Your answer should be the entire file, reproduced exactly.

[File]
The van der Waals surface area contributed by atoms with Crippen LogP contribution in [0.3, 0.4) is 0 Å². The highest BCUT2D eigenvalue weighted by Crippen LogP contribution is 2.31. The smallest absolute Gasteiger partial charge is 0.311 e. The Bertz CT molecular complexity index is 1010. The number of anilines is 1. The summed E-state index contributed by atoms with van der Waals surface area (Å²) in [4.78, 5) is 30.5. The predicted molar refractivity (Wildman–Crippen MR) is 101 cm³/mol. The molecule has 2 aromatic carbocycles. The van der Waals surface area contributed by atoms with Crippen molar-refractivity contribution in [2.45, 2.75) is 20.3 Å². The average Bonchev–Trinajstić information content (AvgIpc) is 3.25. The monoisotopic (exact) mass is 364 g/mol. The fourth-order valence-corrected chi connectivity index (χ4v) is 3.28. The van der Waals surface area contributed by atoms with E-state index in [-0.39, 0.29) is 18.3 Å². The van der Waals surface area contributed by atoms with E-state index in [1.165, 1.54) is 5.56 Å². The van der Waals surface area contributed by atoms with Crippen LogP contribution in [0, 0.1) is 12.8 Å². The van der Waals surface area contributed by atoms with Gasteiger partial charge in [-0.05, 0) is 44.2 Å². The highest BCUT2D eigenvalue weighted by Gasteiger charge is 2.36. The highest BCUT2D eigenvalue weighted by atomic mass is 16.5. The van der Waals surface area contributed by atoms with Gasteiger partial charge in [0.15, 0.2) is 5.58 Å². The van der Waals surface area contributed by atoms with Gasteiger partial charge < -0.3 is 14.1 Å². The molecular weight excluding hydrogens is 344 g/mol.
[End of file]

The van der Waals surface area contributed by atoms with Crippen LogP contribution in [0.3, 0.4) is 0 Å². The highest BCUT2D eigenvalue weighted by Crippen LogP contribution is 2.31. The smallest absolute Gasteiger partial charge is 0.311 e. The Bertz CT molecular complexity index is 1010. The number of anilines is 1. The summed E-state index contributed by atoms with van der Waals surface area (Å²) in [4.78, 5) is 30.5. The predicted molar refractivity (Wildman–Crippen MR) is 101 cm³/mol. The molecule has 2 aromatic carbocycles. The van der Waals surface area contributed by atoms with Crippen molar-refractivity contribution in [2.45, 2.75) is 20.3 Å². The average Bonchev–Trinajstić information content (AvgIpc) is 3.25. The monoisotopic (exact) mass is 364 g/mol. The fourth-order valence-corrected chi connectivity index (χ4v) is 3.28. The van der Waals surface area contributed by atoms with E-state index in [-0.39, 0.29) is 18.3 Å². The van der Waals surface area contributed by atoms with E-state index in [1.165, 1.54) is 5.56 Å². The van der Waals surface area contributed by atoms with Crippen LogP contribution in [0, 0.1) is 12.8 Å². The van der Waals surface area contributed by atoms with Gasteiger partial charge in [-0.05, 0) is 44.2 Å². The highest BCUT2D eigenvalue weighted by Gasteiger charge is 2.36. The highest BCUT2D eigenvalue weighted by atomic mass is 16.5. The van der Waals surface area contributed by atoms with Gasteiger partial charge in [0.15, 0.2) is 5.58 Å². The van der Waals surface area contributed by atoms with Gasteiger partial charge < -0.3 is 14.1 Å². The molecular weight excluding hydrogens is 344 g/mol.